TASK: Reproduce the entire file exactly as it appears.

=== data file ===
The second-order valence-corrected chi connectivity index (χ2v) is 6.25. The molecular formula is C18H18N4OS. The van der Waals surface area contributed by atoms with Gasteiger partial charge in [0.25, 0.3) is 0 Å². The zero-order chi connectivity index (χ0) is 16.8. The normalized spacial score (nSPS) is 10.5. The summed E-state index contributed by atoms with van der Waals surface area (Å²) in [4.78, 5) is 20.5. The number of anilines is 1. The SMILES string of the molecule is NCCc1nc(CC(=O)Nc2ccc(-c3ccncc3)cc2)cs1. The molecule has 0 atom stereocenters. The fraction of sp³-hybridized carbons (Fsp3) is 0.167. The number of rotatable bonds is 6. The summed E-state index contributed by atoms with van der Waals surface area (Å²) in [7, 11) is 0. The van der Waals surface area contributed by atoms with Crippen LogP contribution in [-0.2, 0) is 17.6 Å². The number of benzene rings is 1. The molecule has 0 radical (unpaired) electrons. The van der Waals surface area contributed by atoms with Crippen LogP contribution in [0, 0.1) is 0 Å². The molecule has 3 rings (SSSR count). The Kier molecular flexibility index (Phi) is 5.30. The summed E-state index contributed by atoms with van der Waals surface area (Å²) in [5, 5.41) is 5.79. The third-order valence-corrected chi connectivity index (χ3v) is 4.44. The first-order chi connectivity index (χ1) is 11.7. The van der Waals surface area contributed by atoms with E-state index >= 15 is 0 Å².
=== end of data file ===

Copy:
The second-order valence-corrected chi connectivity index (χ2v) is 6.25. The molecular formula is C18H18N4OS. The van der Waals surface area contributed by atoms with Gasteiger partial charge in [0.25, 0.3) is 0 Å². The zero-order chi connectivity index (χ0) is 16.8. The normalized spacial score (nSPS) is 10.5. The summed E-state index contributed by atoms with van der Waals surface area (Å²) in [4.78, 5) is 20.5. The number of anilines is 1. The SMILES string of the molecule is NCCc1nc(CC(=O)Nc2ccc(-c3ccncc3)cc2)cs1. The molecule has 0 atom stereocenters. The fraction of sp³-hybridized carbons (Fsp3) is 0.167. The number of rotatable bonds is 6. The summed E-state index contributed by atoms with van der Waals surface area (Å²) in [7, 11) is 0. The van der Waals surface area contributed by atoms with Crippen LogP contribution in [-0.2, 0) is 17.6 Å². The number of benzene rings is 1. The molecule has 0 radical (unpaired) electrons. The van der Waals surface area contributed by atoms with Crippen LogP contribution in [0, 0.1) is 0 Å². The molecule has 3 rings (SSSR count). The Kier molecular flexibility index (Phi) is 5.30. The summed E-state index contributed by atoms with van der Waals surface area (Å²) in [5, 5.41) is 5.79. The third-order valence-corrected chi connectivity index (χ3v) is 4.44. The first-order chi connectivity index (χ1) is 11.7. The van der Waals surface area contributed by atoms with E-state index >= 15 is 0 Å².